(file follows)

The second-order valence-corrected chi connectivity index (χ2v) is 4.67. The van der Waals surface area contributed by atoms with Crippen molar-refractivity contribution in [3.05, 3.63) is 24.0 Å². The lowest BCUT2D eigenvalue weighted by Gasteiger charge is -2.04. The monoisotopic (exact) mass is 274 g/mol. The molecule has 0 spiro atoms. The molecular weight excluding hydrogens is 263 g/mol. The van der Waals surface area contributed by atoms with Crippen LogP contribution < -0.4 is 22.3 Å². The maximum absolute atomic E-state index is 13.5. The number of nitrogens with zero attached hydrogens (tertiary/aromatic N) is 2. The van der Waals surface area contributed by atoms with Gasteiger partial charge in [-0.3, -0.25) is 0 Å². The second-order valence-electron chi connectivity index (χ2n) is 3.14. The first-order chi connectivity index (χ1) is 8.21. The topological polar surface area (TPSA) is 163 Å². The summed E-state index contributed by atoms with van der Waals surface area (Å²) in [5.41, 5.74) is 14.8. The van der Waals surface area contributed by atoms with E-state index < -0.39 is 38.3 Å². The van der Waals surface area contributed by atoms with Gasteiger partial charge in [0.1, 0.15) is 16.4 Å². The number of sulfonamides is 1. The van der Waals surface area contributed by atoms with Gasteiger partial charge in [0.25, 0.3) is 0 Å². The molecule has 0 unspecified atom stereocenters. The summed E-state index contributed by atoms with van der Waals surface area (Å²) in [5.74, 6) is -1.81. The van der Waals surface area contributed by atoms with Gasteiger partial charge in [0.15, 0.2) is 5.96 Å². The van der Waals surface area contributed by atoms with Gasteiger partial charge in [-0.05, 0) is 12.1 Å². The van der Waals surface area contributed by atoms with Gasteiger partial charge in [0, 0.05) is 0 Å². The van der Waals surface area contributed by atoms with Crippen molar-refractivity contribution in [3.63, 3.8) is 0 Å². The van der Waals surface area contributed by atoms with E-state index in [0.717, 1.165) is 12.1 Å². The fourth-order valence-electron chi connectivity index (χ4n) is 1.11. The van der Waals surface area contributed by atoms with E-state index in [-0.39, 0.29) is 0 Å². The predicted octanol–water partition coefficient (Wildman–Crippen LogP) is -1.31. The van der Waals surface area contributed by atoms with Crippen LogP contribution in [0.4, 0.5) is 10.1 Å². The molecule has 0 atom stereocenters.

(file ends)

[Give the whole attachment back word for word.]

The second-order valence-corrected chi connectivity index (χ2v) is 4.67. The van der Waals surface area contributed by atoms with Crippen molar-refractivity contribution in [3.05, 3.63) is 24.0 Å². The lowest BCUT2D eigenvalue weighted by Gasteiger charge is -2.04. The monoisotopic (exact) mass is 274 g/mol. The molecule has 0 spiro atoms. The molecular weight excluding hydrogens is 263 g/mol. The van der Waals surface area contributed by atoms with Crippen LogP contribution < -0.4 is 22.3 Å². The maximum absolute atomic E-state index is 13.5. The number of nitrogens with zero attached hydrogens (tertiary/aromatic N) is 2. The van der Waals surface area contributed by atoms with Gasteiger partial charge in [-0.3, -0.25) is 0 Å². The second-order valence-electron chi connectivity index (χ2n) is 3.14. The first-order chi connectivity index (χ1) is 8.21. The topological polar surface area (TPSA) is 163 Å². The summed E-state index contributed by atoms with van der Waals surface area (Å²) in [5.41, 5.74) is 14.8. The van der Waals surface area contributed by atoms with E-state index < -0.39 is 38.3 Å². The van der Waals surface area contributed by atoms with Gasteiger partial charge in [0.1, 0.15) is 16.4 Å². The number of sulfonamides is 1. The van der Waals surface area contributed by atoms with Gasteiger partial charge in [0.25, 0.3) is 0 Å². The molecule has 0 unspecified atom stereocenters. The summed E-state index contributed by atoms with van der Waals surface area (Å²) in [5.74, 6) is -1.81. The van der Waals surface area contributed by atoms with Gasteiger partial charge in [0.15, 0.2) is 5.96 Å². The van der Waals surface area contributed by atoms with Gasteiger partial charge in [-0.05, 0) is 12.1 Å². The van der Waals surface area contributed by atoms with Gasteiger partial charge in [0, 0.05) is 0 Å². The van der Waals surface area contributed by atoms with Crippen molar-refractivity contribution in [3.63, 3.8) is 0 Å². The van der Waals surface area contributed by atoms with E-state index in [0.717, 1.165) is 12.1 Å². The fourth-order valence-electron chi connectivity index (χ4n) is 1.11. The van der Waals surface area contributed by atoms with E-state index in [-0.39, 0.29) is 0 Å². The predicted octanol–water partition coefficient (Wildman–Crippen LogP) is -1.31. The van der Waals surface area contributed by atoms with Crippen LogP contribution in [0.4, 0.5) is 10.1 Å². The molecule has 0 atom stereocenters.